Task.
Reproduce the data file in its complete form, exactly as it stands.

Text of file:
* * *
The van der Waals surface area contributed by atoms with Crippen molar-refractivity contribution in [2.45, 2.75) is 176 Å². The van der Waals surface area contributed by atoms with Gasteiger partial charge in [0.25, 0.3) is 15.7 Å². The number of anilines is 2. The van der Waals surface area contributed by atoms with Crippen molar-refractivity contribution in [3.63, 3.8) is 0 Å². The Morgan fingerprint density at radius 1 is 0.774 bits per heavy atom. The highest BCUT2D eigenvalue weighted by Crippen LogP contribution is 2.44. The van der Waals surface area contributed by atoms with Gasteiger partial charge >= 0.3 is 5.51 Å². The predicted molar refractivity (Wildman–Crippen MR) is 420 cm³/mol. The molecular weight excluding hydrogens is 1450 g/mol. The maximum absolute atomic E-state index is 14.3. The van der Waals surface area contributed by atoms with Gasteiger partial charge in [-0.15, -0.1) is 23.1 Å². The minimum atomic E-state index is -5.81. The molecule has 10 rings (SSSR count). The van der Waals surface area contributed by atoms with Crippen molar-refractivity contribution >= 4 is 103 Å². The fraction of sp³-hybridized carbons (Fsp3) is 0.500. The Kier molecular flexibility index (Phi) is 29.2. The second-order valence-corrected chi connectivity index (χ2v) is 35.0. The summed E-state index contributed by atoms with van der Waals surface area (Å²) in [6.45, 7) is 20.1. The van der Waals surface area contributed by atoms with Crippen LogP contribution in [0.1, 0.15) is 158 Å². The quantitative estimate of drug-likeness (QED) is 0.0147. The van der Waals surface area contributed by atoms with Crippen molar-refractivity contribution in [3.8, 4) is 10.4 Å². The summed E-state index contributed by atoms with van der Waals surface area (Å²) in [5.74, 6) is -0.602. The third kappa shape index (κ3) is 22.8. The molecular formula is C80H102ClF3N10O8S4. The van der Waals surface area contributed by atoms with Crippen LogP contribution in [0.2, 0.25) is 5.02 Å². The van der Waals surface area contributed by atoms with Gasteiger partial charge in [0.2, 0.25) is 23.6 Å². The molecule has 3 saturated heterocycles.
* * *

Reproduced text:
The van der Waals surface area contributed by atoms with Crippen molar-refractivity contribution in [2.45, 2.75) is 176 Å². The van der Waals surface area contributed by atoms with Gasteiger partial charge in [0.25, 0.3) is 15.7 Å². The number of anilines is 2. The van der Waals surface area contributed by atoms with Crippen molar-refractivity contribution in [3.63, 3.8) is 0 Å². The Morgan fingerprint density at radius 1 is 0.774 bits per heavy atom. The highest BCUT2D eigenvalue weighted by Crippen LogP contribution is 2.44. The van der Waals surface area contributed by atoms with Gasteiger partial charge >= 0.3 is 5.51 Å². The predicted molar refractivity (Wildman–Crippen MR) is 420 cm³/mol. The molecular weight excluding hydrogens is 1450 g/mol. The maximum absolute atomic E-state index is 14.3. The van der Waals surface area contributed by atoms with Gasteiger partial charge in [-0.15, -0.1) is 23.1 Å². The minimum atomic E-state index is -5.81. The molecule has 10 rings (SSSR count). The van der Waals surface area contributed by atoms with Crippen molar-refractivity contribution >= 4 is 103 Å². The fraction of sp³-hybridized carbons (Fsp3) is 0.500. The Kier molecular flexibility index (Phi) is 29.2. The second-order valence-corrected chi connectivity index (χ2v) is 35.0. The summed E-state index contributed by atoms with van der Waals surface area (Å²) in [6.45, 7) is 20.1. The van der Waals surface area contributed by atoms with Crippen LogP contribution in [0.1, 0.15) is 158 Å². The quantitative estimate of drug-likeness (QED) is 0.0147. The van der Waals surface area contributed by atoms with Crippen molar-refractivity contribution in [3.8, 4) is 10.4 Å². The summed E-state index contributed by atoms with van der Waals surface area (Å²) in [5.74, 6) is -0.602. The third kappa shape index (κ3) is 22.8. The molecular formula is C80H102ClF3N10O8S4. The van der Waals surface area contributed by atoms with Crippen LogP contribution in [0.2, 0.25) is 5.02 Å². The van der Waals surface area contributed by atoms with Gasteiger partial charge in [0.2, 0.25) is 23.6 Å². The molecule has 3 saturated heterocycles.